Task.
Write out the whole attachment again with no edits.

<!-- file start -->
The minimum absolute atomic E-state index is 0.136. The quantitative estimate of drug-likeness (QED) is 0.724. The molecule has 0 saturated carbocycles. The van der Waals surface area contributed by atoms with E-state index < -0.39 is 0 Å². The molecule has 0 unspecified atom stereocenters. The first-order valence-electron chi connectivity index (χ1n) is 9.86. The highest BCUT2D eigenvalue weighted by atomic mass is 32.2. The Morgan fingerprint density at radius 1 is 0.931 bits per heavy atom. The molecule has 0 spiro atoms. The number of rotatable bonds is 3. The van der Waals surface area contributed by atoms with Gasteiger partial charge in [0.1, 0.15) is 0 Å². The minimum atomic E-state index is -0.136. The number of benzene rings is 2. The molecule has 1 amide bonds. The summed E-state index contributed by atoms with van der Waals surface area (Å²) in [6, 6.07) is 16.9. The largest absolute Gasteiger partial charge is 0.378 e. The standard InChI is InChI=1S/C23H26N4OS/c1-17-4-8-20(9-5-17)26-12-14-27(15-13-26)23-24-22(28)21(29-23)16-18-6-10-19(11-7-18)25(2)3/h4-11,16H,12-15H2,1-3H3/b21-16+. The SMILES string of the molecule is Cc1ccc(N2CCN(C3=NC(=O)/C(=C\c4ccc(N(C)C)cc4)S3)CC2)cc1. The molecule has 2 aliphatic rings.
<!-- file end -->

The minimum absolute atomic E-state index is 0.136. The quantitative estimate of drug-likeness (QED) is 0.724. The molecule has 0 saturated carbocycles. The van der Waals surface area contributed by atoms with E-state index < -0.39 is 0 Å². The molecule has 0 unspecified atom stereocenters. The first-order valence-electron chi connectivity index (χ1n) is 9.86. The highest BCUT2D eigenvalue weighted by atomic mass is 32.2. The Morgan fingerprint density at radius 1 is 0.931 bits per heavy atom. The molecule has 0 spiro atoms. The number of rotatable bonds is 3. The van der Waals surface area contributed by atoms with Gasteiger partial charge in [0.1, 0.15) is 0 Å². The minimum atomic E-state index is -0.136. The number of benzene rings is 2. The molecule has 1 amide bonds. The summed E-state index contributed by atoms with van der Waals surface area (Å²) in [6, 6.07) is 16.9. The largest absolute Gasteiger partial charge is 0.378 e. The standard InChI is InChI=1S/C23H26N4OS/c1-17-4-8-20(9-5-17)26-12-14-27(15-13-26)23-24-22(28)21(29-23)16-18-6-10-19(11-7-18)25(2)3/h4-11,16H,12-15H2,1-3H3/b21-16+. The SMILES string of the molecule is Cc1ccc(N2CCN(C3=NC(=O)/C(=C\c4ccc(N(C)C)cc4)S3)CC2)cc1. The molecule has 2 aliphatic rings.